Following another week of warm temperatures, almost the entire state has accumulated 300 degree-days. Figure 5 illustrates the accumulation of degree-days (base 48°F), from January 1 to May 5, 2003. At approximately 300 degree-days, first-instar weevils can be found in the terminal leaves of the plants. Growers in the northern portion of the state should start looking for pinhole feeding in alfalfa fields. As more degree-days accumulate (see Figure 6 for projected degree-days) and larvae mature in these areas, feeding will result in the skeletonization of leaves. Much of southern Illinois should be in the midst of a second larval peak, so continue to monitor alfalfa fields!
As you scout your alfalfa fields, keep your eyes peeled for brown or discolored larvae on leaves at the top of plants. These larvae have been infected by a fungus, Zoophthora phytonomi. This fungus favors a warm and humid environment. With all the rain received over the past week, an environment may be present in which the fungus can develop and cause a dramatic decline in alfalfa weevil populations.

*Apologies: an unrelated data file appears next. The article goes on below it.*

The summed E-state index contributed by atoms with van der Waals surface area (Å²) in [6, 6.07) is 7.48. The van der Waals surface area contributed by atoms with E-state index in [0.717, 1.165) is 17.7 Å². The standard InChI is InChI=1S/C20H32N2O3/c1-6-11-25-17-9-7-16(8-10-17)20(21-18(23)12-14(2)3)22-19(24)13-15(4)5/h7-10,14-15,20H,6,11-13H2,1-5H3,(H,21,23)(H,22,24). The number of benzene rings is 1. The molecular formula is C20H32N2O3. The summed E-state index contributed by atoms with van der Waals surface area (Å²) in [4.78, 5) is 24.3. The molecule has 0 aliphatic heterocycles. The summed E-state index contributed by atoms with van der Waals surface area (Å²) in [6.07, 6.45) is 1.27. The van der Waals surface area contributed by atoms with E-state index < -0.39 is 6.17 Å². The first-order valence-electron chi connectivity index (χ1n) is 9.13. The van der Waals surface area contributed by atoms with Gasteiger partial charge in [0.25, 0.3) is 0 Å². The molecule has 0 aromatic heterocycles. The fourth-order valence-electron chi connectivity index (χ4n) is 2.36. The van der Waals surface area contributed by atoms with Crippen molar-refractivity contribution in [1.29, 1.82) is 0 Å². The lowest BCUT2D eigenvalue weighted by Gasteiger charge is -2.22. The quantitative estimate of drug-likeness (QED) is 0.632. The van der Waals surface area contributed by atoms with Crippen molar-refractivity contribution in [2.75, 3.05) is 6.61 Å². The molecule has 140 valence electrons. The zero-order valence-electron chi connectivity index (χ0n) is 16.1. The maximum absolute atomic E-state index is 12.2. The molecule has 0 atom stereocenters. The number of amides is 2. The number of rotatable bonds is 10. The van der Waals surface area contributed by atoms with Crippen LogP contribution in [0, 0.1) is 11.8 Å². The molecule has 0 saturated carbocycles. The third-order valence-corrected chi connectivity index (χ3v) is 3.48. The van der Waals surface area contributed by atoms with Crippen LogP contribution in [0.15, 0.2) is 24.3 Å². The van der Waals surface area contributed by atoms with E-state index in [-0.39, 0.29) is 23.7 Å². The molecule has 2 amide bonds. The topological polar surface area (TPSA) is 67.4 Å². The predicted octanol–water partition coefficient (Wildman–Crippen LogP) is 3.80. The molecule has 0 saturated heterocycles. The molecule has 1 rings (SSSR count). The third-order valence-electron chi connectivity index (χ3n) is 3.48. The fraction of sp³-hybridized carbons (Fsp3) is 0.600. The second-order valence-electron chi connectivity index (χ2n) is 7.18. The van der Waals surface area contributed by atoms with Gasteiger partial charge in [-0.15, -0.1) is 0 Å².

Alfalfa weevils may also be naturally controlled by two parasitic wasps, Bathylplectes anurus and B. curculionis. Both wasps are very small, about 1/8 inch, and deposit eggs in weevil larvae. Adult female wasps lay their eggs in weevil larvae. The egg then hatches and feeds on the weevil larva. The parasitoid larva kills the weevil as it completes its cocoon. A brown cocoon with a white band is formed by the parasitoid. The parasitoid cocoon may be found in the cocoons of the alfalfa weevil, and these parasitoid cocoons appear to "jump" several centimeters when disturbed.
Bathlyplectes cucurlionis adult and cocoon.
Alfalfa weevil populations can be kept in check by these natural control agents. Be sure to look for these as well when scouting your fields, and keep us posted on any findings.--Kelly Cook